For the imaginative photographer perpetually chasing the “Golden Hour of Light,” there’s a thrilling opportunity at every bend of the trail and changing minute on the clock. The ever shifting evening light, the single hour before sunset, brings with it a constantly varying color wheel at the slightest change of aperture on the camera. But for the purest, the artist at heart, there’s nothing more valuable than the first fifteen minutes of morning light, complimented by the clean air of the Guadalupe Mountains. 

The rich colors in the first picture above is an excellent example of how dramatically morning’s first light can influence the portrayal of a landscape when the sun first casts it’s glow on the mountainside. The angle from which the abrupt face of El Capitan captures the direct sunlight produces a brief view of true color only viewable for a fleeting few moments during sunrise.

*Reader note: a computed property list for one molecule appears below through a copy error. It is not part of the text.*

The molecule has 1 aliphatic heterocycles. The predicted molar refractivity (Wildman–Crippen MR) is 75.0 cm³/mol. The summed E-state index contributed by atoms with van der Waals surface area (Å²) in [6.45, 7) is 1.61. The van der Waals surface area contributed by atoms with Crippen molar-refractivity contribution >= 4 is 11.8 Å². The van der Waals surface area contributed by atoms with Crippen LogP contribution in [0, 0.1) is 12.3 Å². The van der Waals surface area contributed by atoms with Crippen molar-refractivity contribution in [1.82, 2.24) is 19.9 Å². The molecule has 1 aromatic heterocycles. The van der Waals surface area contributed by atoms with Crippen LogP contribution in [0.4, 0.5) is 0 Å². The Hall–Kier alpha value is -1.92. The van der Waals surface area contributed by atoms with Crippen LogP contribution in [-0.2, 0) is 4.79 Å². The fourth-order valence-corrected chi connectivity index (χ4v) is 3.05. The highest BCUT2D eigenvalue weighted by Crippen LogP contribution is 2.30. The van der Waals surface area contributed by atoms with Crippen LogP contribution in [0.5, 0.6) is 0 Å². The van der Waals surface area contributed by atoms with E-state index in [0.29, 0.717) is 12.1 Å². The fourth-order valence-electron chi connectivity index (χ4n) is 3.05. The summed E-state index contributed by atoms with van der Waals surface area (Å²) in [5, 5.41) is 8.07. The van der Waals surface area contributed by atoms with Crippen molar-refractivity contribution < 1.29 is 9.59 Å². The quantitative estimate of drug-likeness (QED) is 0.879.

For some, it’s the commencement of a daily love affair with the visual glory of life. It’s sometimes thought of as God’s gift to a new day. But as in any true love affair, variety is indeed the spice of life. Thus, the cloudy skies, the rain, the snow, each usher a differing new and equally wonderful perspective to the otherwise same, longstanding subject of focus.  

As a photographer, the spice of life is realized through the variety of light as it changes throughout the seasons, as much as the time of day. Clearly, pictures two and three were captured in the fall of the year. The brilliant colorful foliage is the obvious give-away. But maybe not so obvious is the time of day. 

There are certain times when you put aside the hard rules of natural landscape photography, and take the picture anyway. For non-photographers and amateurs, there’s a general rule in landscape photography worthy of remembering. When its lunch time, put the camera down and eat your lunch! The light is terrible when the sun is directly overhead.